Strategic Business Planning Doís and Doníts; Plant Floor Design Tips

By Marty Haywood

In the Printing/Mailing industry, we think of plant floor design as a linear flow of materials from process to process, paper, and ink on one end and a completed mailing on the other. If you have space, this is not hard to achieve.

This article is not about where to place the people and machinery; each plant floor is unique. It is more about how to improve productivity. And yes, it may mean that you do have to move the furniture.

More than a few years back, I set an addresser line in a nice new manufacturing space. It was actually larger than I thought would be needed. I had the electrical drops put in, set the machinery and began trial production. Then the plant manager brought me the bad news. All the space I thought was mine was actually going to be shared with another department. My space was cut down to the bare minimum. Suddenly my nice linear flow of materials in and out of the space became a nightmare. What productivity gains I realized on the addresser line, were all but entirely lost when we brought product onto and finished mail out of the production line.

The root cause of the failure was the inability of plant management (myself included) to communicate exactly how much space I would have to work with. Which leads me to the first ďDOĒ:

Do communicate with all parties. The importance of this cannot be understated. Communication is difficult but not sharing information is detrimental to being productive. In the days before computers in manufacturing spaces, I co-supervised a department where we were given a clear production schedule each morning. I distributed copies of this schedule each day to each work pod on the line. Everybody knew exactly what to expect. And when. If there was a change in schedule (and there were many), everybody would get a copy of the new schedule. Gone were the issues with material not arriving when needed or way before they were needed, clogging up the manufacturing space. Everything arrived just as production required. That communication was key.

It wasnít a stroke of genius, just asking people why things went wrong and responding. You can apply this in most any operation.

Do everything you can to remove your team memberís reasons for not meeting goals. This goes along nicely with the above. While you canít address each and every reason a team member gives you, you can and should listen and act whenever you can.

Manufacturing has become highly automated. No longer does a plant floor have to be linear flows. Modern plant floor design takes into account more than the movement of materials, but also the waste, the value of the product from the customerís perspective and the quality. This is known as Lean Manufacturing.

Lean Manufacturing had itís beginning with Toyota in Japan and is practiced today as the Toyota Production System (TPS). Iím a history buff and could fill this whole article with the rich history of manufacturing systems. Iíll show a bit of restraint and concentrate on the more practical side.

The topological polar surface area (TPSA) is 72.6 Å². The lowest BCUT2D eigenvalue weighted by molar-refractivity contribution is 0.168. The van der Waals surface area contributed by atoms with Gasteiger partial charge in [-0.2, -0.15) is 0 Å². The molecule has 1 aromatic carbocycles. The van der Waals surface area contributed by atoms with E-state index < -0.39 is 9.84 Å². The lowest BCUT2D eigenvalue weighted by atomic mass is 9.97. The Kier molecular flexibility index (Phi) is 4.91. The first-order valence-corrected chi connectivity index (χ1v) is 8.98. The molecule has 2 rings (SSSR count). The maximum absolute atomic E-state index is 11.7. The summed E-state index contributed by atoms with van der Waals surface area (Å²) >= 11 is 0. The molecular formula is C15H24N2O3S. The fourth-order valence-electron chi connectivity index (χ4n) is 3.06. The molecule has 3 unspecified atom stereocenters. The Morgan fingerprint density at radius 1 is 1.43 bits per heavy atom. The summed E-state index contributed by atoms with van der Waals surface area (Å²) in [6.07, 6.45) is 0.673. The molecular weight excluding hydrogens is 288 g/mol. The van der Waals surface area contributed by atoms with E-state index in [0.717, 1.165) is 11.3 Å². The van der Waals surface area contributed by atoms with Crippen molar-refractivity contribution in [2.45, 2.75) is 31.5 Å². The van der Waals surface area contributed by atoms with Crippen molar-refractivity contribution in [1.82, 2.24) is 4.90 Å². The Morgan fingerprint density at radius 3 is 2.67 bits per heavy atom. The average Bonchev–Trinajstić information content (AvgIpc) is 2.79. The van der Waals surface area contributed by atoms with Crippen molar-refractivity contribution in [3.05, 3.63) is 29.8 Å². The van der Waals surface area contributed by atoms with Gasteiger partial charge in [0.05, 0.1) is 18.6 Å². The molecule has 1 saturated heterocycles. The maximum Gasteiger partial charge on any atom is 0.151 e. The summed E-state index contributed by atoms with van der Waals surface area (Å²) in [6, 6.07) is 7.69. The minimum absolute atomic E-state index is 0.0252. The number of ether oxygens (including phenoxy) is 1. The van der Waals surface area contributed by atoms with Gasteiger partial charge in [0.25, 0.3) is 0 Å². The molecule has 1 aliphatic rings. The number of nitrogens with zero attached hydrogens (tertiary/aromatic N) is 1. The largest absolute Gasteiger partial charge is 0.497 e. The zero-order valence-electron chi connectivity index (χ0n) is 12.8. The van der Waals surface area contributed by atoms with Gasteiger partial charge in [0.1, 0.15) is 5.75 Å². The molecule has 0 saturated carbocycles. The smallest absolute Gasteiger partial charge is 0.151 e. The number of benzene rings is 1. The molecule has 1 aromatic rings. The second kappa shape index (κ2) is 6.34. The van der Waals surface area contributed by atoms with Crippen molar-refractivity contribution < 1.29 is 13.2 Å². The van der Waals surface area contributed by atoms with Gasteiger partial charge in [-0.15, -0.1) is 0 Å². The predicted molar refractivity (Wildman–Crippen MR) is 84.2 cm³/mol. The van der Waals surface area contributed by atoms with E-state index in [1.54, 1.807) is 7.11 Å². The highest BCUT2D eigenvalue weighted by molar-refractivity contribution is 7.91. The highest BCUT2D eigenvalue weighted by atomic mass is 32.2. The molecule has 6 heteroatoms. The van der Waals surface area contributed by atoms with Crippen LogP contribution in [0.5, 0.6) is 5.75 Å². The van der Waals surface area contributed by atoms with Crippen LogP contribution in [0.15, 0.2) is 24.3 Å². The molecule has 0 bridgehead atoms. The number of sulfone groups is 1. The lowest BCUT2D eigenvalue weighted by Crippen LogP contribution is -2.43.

While full implementation of TPS is not feasible for all but the larger print/mail operations, some of TPSís key principles can and should be incorporated into plant floor design.

DONíT allow Waste to creep onto your plant floor design. And everything is waste that doesnít go directly into the product.

ďWaste is anything other than the minimum amount of equipment, materials, parts and working time which is absolutely essential to add value to the product or serviceĒ Ohno Taiicho

Waste exists in every manufacturing operation. The Japanese use three words for waste in manufacturing Muri, Mura, and Muda.

Muri is a failure of not having clear expectations for the team members that actually create the product. That translates into making repetitive tasks easy for the people that do them. If isnít easy, it is overburden, tasking your team members unnecessarily. Muri is also caused by poorly designed or cluttered work spaces. Make sure that work areas are efficient and kept clean.

Mura is the lack of uniformity of procedure or material. I worked at a company that at the end of the month, there was an ďall hands on deckĒ approach to getting all work in process out the door. Even if the product was not due to the customer. Team members were stressed, overtime was clocked and all to meet monthly targets. But the next week departments were struggling to find work to do. There were shortages of work in progress and people were idle as the flow was restored.

Muda is the failure of processes to efficiently produce. There are seven key wastes in Muda, overproduction, inventory, transportation, defects, motion, over-processing, and waiting.

  1. Overproduction occurs when you are making more than you absolutely need to make or making it too far in advance the customerís expectation. Some waste will be necessary. We have to print a few extra of a brochure for folder set up. How many do you really need? Is there a way to standardize the setup of the folder to minimize setup? Learn to predict waste and reduce it.
  2. Inventory, over purchasing raw materials, too much work-in-progress on the floor or too much-finished product waiting for shipment, are all muda. And muda does not add value. It adds waste in unnecessary storage costs. Excess inventory can be caused by a lack of balance between work cycles causing a build up between processes.